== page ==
As official homeless figures reach 10,253, Focus Ireland have today called for the Government to urgently put in place two specific strategies to tackle the deepening dual problems of youth & family homelessness.
The figure of 10,253 homeless for May is a welcome drop of 125 people from the record of 10,378 homeless in April. Focus Ireland welcomes the drop of 29 families with 45 children and the charity is working hard with the State to help more families to secure a home. However, the charity stressed that the overall trend in the number of people homeless is upwards when compared to two years ago when the figure stood at 7,699.
Focus Ireland said that it is vital to have very specific strategies in place to end the crises in youth and family homelessness as the reasons for each are varied as are the solutions required.
Focus Ireland CEO Pat Dennigan said:
“Focus Ireland believes that it is essential for the Government to set out two individual strategies, tailored to meet the very specific needs of young adults who are homeless and families that are homeless. While all forms of homelessness share a root cause – the shortage of secure affordable homes – there are vital differences in their impact and the sort of interventions that they need.”
Mr Dennigan added:
“Young people who are homeless are very much the forgotten homeless, yet we know that an experience of homelessness in young adulthood significantly increases the risk of homelessness throughout life. By neglecting youth homelessness now we are storing up real problems for the future. A clear framework for tackling Youth homelessness has been set out by the Irish Coalition to End Youth Homelessness, of which Focus Ireland is a founding member.
“Our family homelessness crisis is more complex and more severe than anything we have seen before and requires distinct and tailored responses. The absence of a coherent family homelessness strategy, and the absence of specialised legislation or regulation means that family homelessness is often treated as ‘adult homelessness with some children tagging along.’ If we keep on this way we will fail the thousands of children whose future depends on us.’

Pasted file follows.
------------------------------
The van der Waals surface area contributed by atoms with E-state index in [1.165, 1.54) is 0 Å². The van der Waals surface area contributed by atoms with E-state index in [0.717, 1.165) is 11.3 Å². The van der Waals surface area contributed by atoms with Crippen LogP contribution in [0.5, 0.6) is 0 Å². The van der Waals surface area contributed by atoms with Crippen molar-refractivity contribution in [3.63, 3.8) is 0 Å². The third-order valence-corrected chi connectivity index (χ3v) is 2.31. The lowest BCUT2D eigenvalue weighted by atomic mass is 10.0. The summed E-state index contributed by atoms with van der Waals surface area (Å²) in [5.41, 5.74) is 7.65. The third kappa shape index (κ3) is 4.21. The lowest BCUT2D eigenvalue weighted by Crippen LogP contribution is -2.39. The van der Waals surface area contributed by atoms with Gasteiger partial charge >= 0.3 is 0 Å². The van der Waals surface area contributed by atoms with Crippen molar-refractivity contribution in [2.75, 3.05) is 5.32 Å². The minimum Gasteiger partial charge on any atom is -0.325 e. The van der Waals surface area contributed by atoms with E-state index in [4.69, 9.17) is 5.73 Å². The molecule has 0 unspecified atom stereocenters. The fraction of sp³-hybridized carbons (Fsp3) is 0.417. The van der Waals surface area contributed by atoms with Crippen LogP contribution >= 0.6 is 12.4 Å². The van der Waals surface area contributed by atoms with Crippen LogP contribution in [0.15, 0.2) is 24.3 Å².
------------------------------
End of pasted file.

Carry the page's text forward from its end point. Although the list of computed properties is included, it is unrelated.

“I am pleased to say that Focus Ireland research has only this month provided solid data which clearly outlines where families were living before they lost their home, why they became homeless and what could have done to prevent them from losing their home in the first place. This clear information informs our work with the State to refine our family services and to also develop policy recommendations that – if acted upon by Government – would help to greatly reduce the number of families becoming homeless.”
The figures also show that there are 3,749 homeless children and 1,700 families who are homeless. More families are trapped in homelessness for ever increasing periods. Focus Ireland has called on Government to set a cast-iron deadline that no family or individuals should be homeless for longer than six months. The charity also warned that the delivery of social housing nationwide is also failing to meet the great demand.
Meanwhile, figures also issued today by Focus Ireland show that a total of 67 new families (with 119 children) became homeless in Dublin in May. This again demonstrating that more needs to be done to prevent families becoming homeless in the first place. That means one family became homeless every eight hours in our capital city since Christmas.
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